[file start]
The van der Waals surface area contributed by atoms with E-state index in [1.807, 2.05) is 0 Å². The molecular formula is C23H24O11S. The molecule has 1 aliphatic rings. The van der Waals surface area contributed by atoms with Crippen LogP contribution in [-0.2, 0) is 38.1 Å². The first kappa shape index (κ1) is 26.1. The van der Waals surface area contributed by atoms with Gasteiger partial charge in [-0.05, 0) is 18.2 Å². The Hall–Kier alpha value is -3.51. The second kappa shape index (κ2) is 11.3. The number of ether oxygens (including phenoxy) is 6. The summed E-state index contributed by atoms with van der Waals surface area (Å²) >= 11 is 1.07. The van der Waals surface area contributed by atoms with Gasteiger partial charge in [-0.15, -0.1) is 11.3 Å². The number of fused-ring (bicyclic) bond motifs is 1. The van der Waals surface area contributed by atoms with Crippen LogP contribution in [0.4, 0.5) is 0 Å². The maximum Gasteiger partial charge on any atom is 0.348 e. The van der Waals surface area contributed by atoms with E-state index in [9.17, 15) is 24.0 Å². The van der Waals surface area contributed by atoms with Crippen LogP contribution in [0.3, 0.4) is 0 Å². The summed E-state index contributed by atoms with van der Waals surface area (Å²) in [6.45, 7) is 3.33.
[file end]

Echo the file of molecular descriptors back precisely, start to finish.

The van der Waals surface area contributed by atoms with E-state index in [1.807, 2.05) is 0 Å². The molecular formula is C23H24O11S. The molecule has 1 aliphatic rings. The van der Waals surface area contributed by atoms with Crippen LogP contribution in [-0.2, 0) is 38.1 Å². The first kappa shape index (κ1) is 26.1. The van der Waals surface area contributed by atoms with Gasteiger partial charge in [-0.05, 0) is 18.2 Å². The Hall–Kier alpha value is -3.51. The second kappa shape index (κ2) is 11.3. The number of ether oxygens (including phenoxy) is 6. The summed E-state index contributed by atoms with van der Waals surface area (Å²) >= 11 is 1.07. The van der Waals surface area contributed by atoms with Gasteiger partial charge in [-0.15, -0.1) is 11.3 Å². The number of fused-ring (bicyclic) bond motifs is 1. The van der Waals surface area contributed by atoms with Crippen LogP contribution in [0.4, 0.5) is 0 Å². The maximum Gasteiger partial charge on any atom is 0.348 e. The van der Waals surface area contributed by atoms with E-state index in [9.17, 15) is 24.0 Å². The van der Waals surface area contributed by atoms with Crippen LogP contribution in [0.3, 0.4) is 0 Å². The summed E-state index contributed by atoms with van der Waals surface area (Å²) in [6.45, 7) is 3.33.